We were delighted to be asked to contribute to a recent article in the Sunday Business Post as part of their feature on ICT in the Retail Industry. This article was published on Sunday, 25th August, 2019. A summary of the article is provided below. Alternatively please click on the link below to download a PDF of the piece.
E-commerce and bricks and mortar are becoming allies after a worrying time when online selling was thought to be the nemesis of the on-street store, writes Fiona Alston
‘I think it’s changing around. Previously there was a worry customers were going into shops to try things and then buying them online,” said Patrick Heslin, managing director of Retail Integration. “With our customers, what we are finding is, it’s the other way around, people are searching online for something and then going into shops to pick it up, particularly for more expensive items.
“They will look online first to see what’s in stock, to see who has the best range of stock, and they will go in armed with that information. If your website doesn’t reflect your bricks and mortar store, you’re going to have an unhappy customer.”
Retail Integration is an Irish company that has been providing retail systems to speciality retailers since 1996. Its team of engineers and developers have been listening to their clients’ needs to make their Meridian EPOS solution sophisticated enough to meet customer requirements in retail sectors such as fashion and footwear shops, department stores, and tourist-focused, gift and jewellery stores.
“We’d be very cognisant that a café would have completely different needs than a convenience store. A cash register is grand, it’s going to record exactly what you sell – the systems have been doing that the last 30 years. But what you really need is sales information, to find out what lines are selling really well so when you’re out buying you have that information to hand and you can make decisions based on it.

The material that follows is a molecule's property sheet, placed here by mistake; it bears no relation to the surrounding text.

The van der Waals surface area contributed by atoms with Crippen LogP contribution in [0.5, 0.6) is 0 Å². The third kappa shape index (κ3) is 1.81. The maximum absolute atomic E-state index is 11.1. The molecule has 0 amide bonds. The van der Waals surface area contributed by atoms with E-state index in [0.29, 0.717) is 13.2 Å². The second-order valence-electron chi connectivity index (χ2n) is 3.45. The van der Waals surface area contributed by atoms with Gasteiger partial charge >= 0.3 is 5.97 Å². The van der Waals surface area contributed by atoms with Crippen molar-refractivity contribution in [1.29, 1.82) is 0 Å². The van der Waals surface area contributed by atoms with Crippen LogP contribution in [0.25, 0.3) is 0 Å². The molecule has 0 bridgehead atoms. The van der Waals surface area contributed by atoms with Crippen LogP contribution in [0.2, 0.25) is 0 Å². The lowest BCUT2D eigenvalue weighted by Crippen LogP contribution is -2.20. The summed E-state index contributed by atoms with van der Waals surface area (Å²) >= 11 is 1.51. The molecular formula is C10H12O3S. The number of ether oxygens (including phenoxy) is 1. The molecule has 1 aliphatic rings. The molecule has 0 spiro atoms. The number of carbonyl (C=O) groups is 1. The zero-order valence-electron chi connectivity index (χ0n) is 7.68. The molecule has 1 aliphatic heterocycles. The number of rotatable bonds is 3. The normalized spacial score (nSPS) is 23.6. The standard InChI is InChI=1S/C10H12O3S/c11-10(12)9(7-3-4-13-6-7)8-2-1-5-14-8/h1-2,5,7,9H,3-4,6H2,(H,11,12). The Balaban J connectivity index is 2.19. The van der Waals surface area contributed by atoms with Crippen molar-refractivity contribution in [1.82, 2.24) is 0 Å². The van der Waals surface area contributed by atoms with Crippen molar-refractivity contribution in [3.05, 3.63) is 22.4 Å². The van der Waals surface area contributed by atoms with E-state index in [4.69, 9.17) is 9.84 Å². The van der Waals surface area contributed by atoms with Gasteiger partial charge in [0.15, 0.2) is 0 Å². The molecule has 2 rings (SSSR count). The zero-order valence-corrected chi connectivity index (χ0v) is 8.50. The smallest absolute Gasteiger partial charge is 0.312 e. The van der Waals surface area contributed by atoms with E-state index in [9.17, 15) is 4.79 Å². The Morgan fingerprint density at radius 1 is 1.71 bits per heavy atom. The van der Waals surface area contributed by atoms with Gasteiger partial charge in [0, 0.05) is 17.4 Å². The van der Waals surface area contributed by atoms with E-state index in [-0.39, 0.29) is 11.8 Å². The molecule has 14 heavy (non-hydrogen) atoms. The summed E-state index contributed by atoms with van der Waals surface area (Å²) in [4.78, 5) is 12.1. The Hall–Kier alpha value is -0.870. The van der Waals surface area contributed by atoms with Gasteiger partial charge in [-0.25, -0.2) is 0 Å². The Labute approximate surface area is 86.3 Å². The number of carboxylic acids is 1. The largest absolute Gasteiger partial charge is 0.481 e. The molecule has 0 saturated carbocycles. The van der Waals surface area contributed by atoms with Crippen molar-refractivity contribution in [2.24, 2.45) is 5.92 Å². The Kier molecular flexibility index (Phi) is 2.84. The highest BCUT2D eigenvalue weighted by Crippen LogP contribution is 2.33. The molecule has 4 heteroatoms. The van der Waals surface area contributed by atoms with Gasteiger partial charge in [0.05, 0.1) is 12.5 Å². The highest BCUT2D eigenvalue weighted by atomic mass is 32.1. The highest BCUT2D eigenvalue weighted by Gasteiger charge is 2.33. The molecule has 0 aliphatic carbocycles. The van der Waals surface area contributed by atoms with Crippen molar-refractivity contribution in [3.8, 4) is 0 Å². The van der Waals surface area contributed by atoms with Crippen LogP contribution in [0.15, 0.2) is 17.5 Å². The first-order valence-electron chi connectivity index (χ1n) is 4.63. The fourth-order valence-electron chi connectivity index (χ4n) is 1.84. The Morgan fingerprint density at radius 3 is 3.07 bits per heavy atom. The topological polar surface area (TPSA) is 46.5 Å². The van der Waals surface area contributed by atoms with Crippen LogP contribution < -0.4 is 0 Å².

“Retailers should be looking for two things: one is a decision support system to enable you to purchase, to stock correctly; the second is customer interaction to enable you to know who your customers are, what floats their boat, what’s the best way to communicate with them, and how they react to different things that you try out in the shop.
“Speed is another thing: if your system isn’t sufficiently fast – and a system has to handle offers on the fly, it has to handle all sorts of orders etc – if it’s any way slow, your customers are going to leave the end of the queue. They are not going to stand around and wait for a slow EPOS system. You have to process that transaction as quickly as possible to meet customers’ expectations; if you’re slow you are going to lose the customer.”
Till interaction in speciality retail could soon be a thing of the past: we are already seeing the scanning system moved to the shop floor.
“Speciality retail is having to spend time with your customer, so we’ve enabled the capture of a transaction on a mobile device, say a mobile phone on a shop floor. The sales assistant can be with the customer on the shop floor going through the different items and as they select them, they can scan them, upload it to the till and complete the transaction at the till.
“We are working with payment providers now, the likes of SagePay and Elavon, to develop a facility whereby the complete transaction can be carried out on the shop floor without ever going to the till.”
Patrick Heslin, managing director of Retail Integration: ‘Speciality retail is having to spend time with your customer’
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